Whenever I meet a job seeker, the first question I ask is always the same: “What kind of work are you looking for?” At least half the people give me one of the following responses—all of which are a bad omen for their job search…
“I’m keeping my options open.”
“I’m willing to do anything.”
“I don’t know.”
All three responses represent a general lack of focus or concrete goals in a job search. And when it comes to looking for work, focus is an absolute necessity.
I understand the thinking behind “keeping your options open” and the “I’ll do anything” approach to job hunting. Being flexible can seem like a sensible approach. This is especially true when you have bills to pay and you need to find a job as soon as possible. (I’ve been there… I know the feeling!)
However, approaching a job search without focus isn’t a winning strategy. In fact, it is downright counterproductive to finding a job—or at least one that you’re likely to enjoy.
Here are five reasons why a lack of focus is so detriment for a job search:
1. Organizations want people with specific skills and abilities.
When it comes to hiring, the jack-of-all-trades is often seen as the master of none. Sure, every organization wants employees who will help out wherever needed, but when companies hire, they look for people who can solve specific problems.
2. Employers want candidates who demonstrate passion.
Passion is the x-factor in many hiring decisions. Candidates with demonstrable passion—about the job, the organization, the mission or the products and services being delivered—will always have a leg-up. It’s hard to evince genuine passion in an unfocused job search.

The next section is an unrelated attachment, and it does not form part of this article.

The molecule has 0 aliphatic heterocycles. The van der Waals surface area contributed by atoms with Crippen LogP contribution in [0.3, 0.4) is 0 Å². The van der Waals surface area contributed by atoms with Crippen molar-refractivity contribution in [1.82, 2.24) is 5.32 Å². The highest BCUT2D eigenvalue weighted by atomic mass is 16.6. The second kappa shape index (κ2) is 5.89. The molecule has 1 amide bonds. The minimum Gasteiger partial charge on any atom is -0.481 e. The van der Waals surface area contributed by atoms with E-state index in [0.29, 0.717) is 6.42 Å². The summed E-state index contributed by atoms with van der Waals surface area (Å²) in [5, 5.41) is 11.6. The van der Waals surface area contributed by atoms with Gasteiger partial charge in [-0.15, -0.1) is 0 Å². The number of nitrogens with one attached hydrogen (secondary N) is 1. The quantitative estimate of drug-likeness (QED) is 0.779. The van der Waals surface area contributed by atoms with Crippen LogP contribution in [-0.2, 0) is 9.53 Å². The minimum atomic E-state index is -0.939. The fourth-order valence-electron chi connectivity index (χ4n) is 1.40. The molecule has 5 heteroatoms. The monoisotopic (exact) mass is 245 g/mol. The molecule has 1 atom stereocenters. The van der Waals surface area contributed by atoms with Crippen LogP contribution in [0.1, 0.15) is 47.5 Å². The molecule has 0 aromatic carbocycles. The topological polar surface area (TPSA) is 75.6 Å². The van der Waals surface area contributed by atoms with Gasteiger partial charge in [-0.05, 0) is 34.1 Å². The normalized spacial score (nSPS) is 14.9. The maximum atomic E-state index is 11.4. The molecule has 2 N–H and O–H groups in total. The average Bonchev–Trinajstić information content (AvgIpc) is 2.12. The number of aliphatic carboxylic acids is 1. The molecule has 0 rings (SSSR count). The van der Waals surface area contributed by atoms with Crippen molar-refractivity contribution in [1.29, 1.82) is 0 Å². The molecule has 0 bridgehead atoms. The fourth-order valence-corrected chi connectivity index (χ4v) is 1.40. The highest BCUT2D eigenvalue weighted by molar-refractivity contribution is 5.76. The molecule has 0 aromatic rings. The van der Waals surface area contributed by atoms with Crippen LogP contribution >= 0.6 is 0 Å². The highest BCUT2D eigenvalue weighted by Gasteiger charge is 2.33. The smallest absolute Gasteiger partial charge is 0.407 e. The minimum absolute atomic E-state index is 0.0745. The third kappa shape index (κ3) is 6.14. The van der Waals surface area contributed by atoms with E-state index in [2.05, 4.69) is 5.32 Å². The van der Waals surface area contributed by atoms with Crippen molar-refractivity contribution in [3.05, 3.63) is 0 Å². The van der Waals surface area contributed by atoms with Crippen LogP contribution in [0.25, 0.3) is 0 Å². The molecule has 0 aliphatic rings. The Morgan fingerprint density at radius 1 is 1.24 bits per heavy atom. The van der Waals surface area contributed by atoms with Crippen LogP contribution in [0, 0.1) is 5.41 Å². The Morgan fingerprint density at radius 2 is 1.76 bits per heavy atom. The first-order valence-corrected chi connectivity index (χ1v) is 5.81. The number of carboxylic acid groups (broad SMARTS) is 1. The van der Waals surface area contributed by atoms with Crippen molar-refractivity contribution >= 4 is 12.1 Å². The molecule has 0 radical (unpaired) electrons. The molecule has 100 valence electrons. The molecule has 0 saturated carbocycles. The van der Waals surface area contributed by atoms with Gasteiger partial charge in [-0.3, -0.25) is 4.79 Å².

3. A lack of focus makes it difficult for others to help you.
The best job seekers use their networks to help them find work. But it’s impossible for other people to give you targeted assistance if you aren’t clear on what you’re looking for. How can someone refer you to possible jobs or employers if you have no concrete goals?
4. You end up chasing every job lead.
The “I’ll do anything” approach spurs many people to turn their job search into a numbers game, applying for positions regardless of their qualifications or sincere interest. This takes a lot of time and energy, and it mostly results in a whole lot of rejection.
5. You’re not being true to yourself.
Despite claims otherwise, I’ve never met anyone who was truly indifferent to how they make a living. We all want a job that resonates with our interests, skills, values, and needs. Exploring work opportunities outside these areas will, at best, result in a job that you hate.
As you can see, “keeping your options open” does not actually create any additional real opportunities in your job search.
So, before you begin your active job search, take some time to think about the kind of work you really want to do. Make the process easier for yourself and for the people who want to help. Get clear about your goals right from the start!
You don’t need to have only one goal. It’s okay to explore two or three different possibilities. But you have to narrow your search to a short list of goals most important to you.
It seems counterintuitive, by it is 100% true: a narrowly focused job search almost always ends up being faster, less stressful and more rewarding. You concentrate your time and energy around opportunities that you are actually excited about. You stop wasting time on bad leads. And you make new professional contacts who can really help you with your search.
And the biggest benefit of all? You’re much more likely to land a job that you actually enjoy!